“The Rational Mind” and “The Psychological Knower” (CDs,) by Drs. Hal and Sidra Stone.

5 thoughts on “Teaching Too Much

  1. F

    Thank you so much Alison!
    I found your first book incredible helpful and look forward to the new one.
    Your dedication and attention to detail regarding communication and human interaction is remarkable. You’re an insightful human being!

    Reply
  2. F

    Dear Alison
    On a recent outing my husband couldn’t keep his eyes off the waitress’s breasts and commented how scantly she was dressed while making himself more attractive by arranging his hair and sucking his stomach in. It was an innocent comment that doesn’t happen very often but I felt hurt by it. Lately he’s also been improving himself physically by exercising more. I was unable to express my hurt because I felt silly being jealous about such a trivial thing but spoiled the night by withdrawing emotionally. Perhaps it was the realisation that eventhough he’s circumspect and measured regarding flirting, he also has a roving eye/vanity I hadn’t detected/paid attention to before. Maybe I feel threatened by all this…
    My question: how do I balance felling and expressing hurt with his desire to freely admire other people?
    I don’t want to be a control freak and pride myself of being open minded and tolerant when it comes to flirting but this situation arose quite strong feelings within me!
    F

    Reply
    1. Alison Post author

      Thank you for your question. Jealousy is a difficult emotion to handle and to act on. It’s important to figure out whether he is acting inappropriately or not. In either case, you should handle yourself with dignity, and without displaying hostility or insecurity, which would backfire by making you less attractive. Sometimes it’s best to fake self-confidence, sometimes you have to speak up (still with self-confidence, but without being controlling), and other times, you have to take action–such as doing more things on your own and maybe becoming a little more unpredictable.

      This is tricky. You become more desirable if you retain your self-confidence and avoid controlling him. You appear to have more self-confidence if you can respond without showing insecurity. Yet if he is truly being inappropriate, you might speak up without appearing hurt. Instead, you might say something about it with self-confidence and humor, “hey she does look good, but I’m losing a little interest in this dinner here tonight. Do you want to have dinner with her or me?” Keep your sense of humor and calmness.

      The fact that he is exercising more and staying in good shape is a good thing and shouldn’t threaten you. Instead, show appreciation for how good he looks. You don’t want him to stay with you because he is getting out of shape and doesn’t feel good about himself. And this doesn’t mean that you have to work out as much as he does and look perfect. While it is good to remain physically healthy and vibrant and take care of yourself, much of a person’s self-confidence comes from the inside–continuing to grow, to have interests, friends, and activities in life that you are interesting and excited about, knowing who you are, and having fun, and having appropriate boundaries as well–that is, being willing to walk away if things become bad enough.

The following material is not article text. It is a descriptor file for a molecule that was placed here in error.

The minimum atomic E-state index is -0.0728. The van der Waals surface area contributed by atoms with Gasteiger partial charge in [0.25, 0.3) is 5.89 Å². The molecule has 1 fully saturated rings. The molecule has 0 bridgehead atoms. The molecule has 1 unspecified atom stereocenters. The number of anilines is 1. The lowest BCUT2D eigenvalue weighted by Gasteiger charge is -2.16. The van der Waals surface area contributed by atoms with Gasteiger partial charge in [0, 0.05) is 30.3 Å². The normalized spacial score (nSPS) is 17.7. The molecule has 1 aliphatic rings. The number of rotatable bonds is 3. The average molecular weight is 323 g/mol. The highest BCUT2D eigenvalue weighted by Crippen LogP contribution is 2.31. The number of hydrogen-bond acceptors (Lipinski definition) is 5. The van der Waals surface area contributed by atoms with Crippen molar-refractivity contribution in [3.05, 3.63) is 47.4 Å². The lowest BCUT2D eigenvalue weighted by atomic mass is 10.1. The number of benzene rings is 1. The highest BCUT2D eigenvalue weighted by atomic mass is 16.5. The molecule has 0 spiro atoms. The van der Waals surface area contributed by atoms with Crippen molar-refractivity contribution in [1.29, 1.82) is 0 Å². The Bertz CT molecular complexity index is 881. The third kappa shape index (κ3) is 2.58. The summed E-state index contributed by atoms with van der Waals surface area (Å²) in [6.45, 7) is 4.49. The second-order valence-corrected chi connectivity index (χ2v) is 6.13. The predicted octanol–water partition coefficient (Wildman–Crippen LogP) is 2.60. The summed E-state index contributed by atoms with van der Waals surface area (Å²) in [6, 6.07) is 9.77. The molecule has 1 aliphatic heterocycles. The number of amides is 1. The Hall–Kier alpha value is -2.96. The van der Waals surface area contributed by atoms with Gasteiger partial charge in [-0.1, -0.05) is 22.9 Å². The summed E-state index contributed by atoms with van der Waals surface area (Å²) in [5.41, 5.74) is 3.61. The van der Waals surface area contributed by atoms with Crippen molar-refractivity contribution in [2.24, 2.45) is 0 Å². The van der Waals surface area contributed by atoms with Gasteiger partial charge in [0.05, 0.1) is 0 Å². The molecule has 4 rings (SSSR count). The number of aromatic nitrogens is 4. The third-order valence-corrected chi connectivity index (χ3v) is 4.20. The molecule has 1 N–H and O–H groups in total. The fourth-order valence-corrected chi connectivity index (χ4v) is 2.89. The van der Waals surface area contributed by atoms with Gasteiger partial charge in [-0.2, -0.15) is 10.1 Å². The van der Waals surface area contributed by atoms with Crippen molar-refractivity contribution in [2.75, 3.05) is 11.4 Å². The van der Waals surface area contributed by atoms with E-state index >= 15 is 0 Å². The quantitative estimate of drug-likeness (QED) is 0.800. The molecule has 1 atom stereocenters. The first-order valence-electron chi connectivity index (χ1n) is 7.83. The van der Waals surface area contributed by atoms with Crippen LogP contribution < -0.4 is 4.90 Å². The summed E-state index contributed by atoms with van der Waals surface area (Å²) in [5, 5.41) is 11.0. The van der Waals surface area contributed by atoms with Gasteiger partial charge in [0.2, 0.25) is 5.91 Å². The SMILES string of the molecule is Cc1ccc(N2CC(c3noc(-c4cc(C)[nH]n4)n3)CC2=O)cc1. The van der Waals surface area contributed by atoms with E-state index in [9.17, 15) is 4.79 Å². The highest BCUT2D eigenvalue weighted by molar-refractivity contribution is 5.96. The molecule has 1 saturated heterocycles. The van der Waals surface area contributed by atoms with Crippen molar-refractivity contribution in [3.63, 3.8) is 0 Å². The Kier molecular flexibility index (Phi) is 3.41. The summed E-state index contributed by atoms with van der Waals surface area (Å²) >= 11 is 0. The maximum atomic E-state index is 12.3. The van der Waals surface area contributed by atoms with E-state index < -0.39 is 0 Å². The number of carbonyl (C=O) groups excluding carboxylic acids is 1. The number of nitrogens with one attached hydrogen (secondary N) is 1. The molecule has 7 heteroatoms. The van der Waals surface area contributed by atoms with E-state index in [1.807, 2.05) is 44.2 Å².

If he has a constant roving eye, or you feel that he is flirting excessively, or that he is on the lookout for another relationship, talk to him, but do so from a place of self-empowerment, not control over him. Tone of voice displaying honesty, kindness, and self-empowerment–that is, knowing what you want in your life–are key. Something like, “It’s normal for men and women to appreciate other attractive people. I have no interest in being controlling and preventing you from looking at other women, but I want to be in a relationship where we treat each other as special and the most important person in each other’s life. Is that what you want too?”

      Also, you might make sure you continue to do some other things in your life so that you are not becoming too predictable, or too identified with being just a mother (if you have children), or always home for him. Desire requires that both people grow. Dress well, see friends, take a class, leave a note when he gets home that you’re visiting your sister or a lecture or yoga class, or for him to meet you at a restaurant or in the park.

      I have a video and a blog on jealousy that you might look at:

      “How to handle a jealous partner & your own jealousy”

      I’m also coming out with a book in a couple of weeks called “Desire and Desirability,” which is about the Pursuer/Distancer dynamic, and how to avoid becoming the Pursuer so that you stop pushing your partner away. This could be a relevant topic for you to consider.

      All the best.

      Alison

      Reply
  3. Pingback: Analyzing people: “You’re just like your father!” | Healthy Relationships and Solutions to Happiness and Love